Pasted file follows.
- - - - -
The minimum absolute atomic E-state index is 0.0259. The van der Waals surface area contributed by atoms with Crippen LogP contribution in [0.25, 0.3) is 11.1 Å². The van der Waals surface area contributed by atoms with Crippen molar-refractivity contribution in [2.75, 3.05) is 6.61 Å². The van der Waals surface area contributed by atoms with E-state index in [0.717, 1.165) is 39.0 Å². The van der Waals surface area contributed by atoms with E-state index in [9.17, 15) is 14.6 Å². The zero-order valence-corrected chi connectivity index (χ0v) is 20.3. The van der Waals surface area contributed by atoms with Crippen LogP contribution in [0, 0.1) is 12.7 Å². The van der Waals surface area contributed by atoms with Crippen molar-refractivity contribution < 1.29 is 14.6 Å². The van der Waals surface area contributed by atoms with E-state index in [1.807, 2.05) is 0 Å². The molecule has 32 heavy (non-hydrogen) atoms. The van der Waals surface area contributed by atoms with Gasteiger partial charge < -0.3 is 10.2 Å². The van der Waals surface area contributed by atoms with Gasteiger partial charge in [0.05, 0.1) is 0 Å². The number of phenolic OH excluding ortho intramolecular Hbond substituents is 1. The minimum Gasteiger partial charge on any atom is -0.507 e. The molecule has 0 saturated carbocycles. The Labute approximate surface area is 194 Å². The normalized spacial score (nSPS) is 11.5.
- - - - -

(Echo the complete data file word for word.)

The minimum absolute atomic E-state index is 0.0259. The van der Waals surface area contributed by atoms with Crippen LogP contribution in [0.25, 0.3) is 11.1 Å². The van der Waals surface area contributed by atoms with Crippen molar-refractivity contribution in [2.75, 3.05) is 6.61 Å². The van der Waals surface area contributed by atoms with E-state index in [0.717, 1.165) is 39.0 Å². The van der Waals surface area contributed by atoms with E-state index in [9.17, 15) is 14.6 Å². The zero-order valence-corrected chi connectivity index (χ0v) is 20.3. The van der Waals surface area contributed by atoms with Crippen LogP contribution in [0, 0.1) is 12.7 Å². The van der Waals surface area contributed by atoms with Crippen molar-refractivity contribution < 1.29 is 14.6 Å². The van der Waals surface area contributed by atoms with E-state index in [1.807, 2.05) is 0 Å². The molecule has 32 heavy (non-hydrogen) atoms. The van der Waals surface area contributed by atoms with Gasteiger partial charge < -0.3 is 10.2 Å². The van der Waals surface area contributed by atoms with Gasteiger partial charge in [0.05, 0.1) is 0 Å². The number of phenolic OH excluding ortho intramolecular Hbond substituents is 1. The minimum Gasteiger partial charge on any atom is -0.507 e. The molecule has 0 saturated carbocycles. The Labute approximate surface area is 194 Å². The normalized spacial score (nSPS) is 11.5.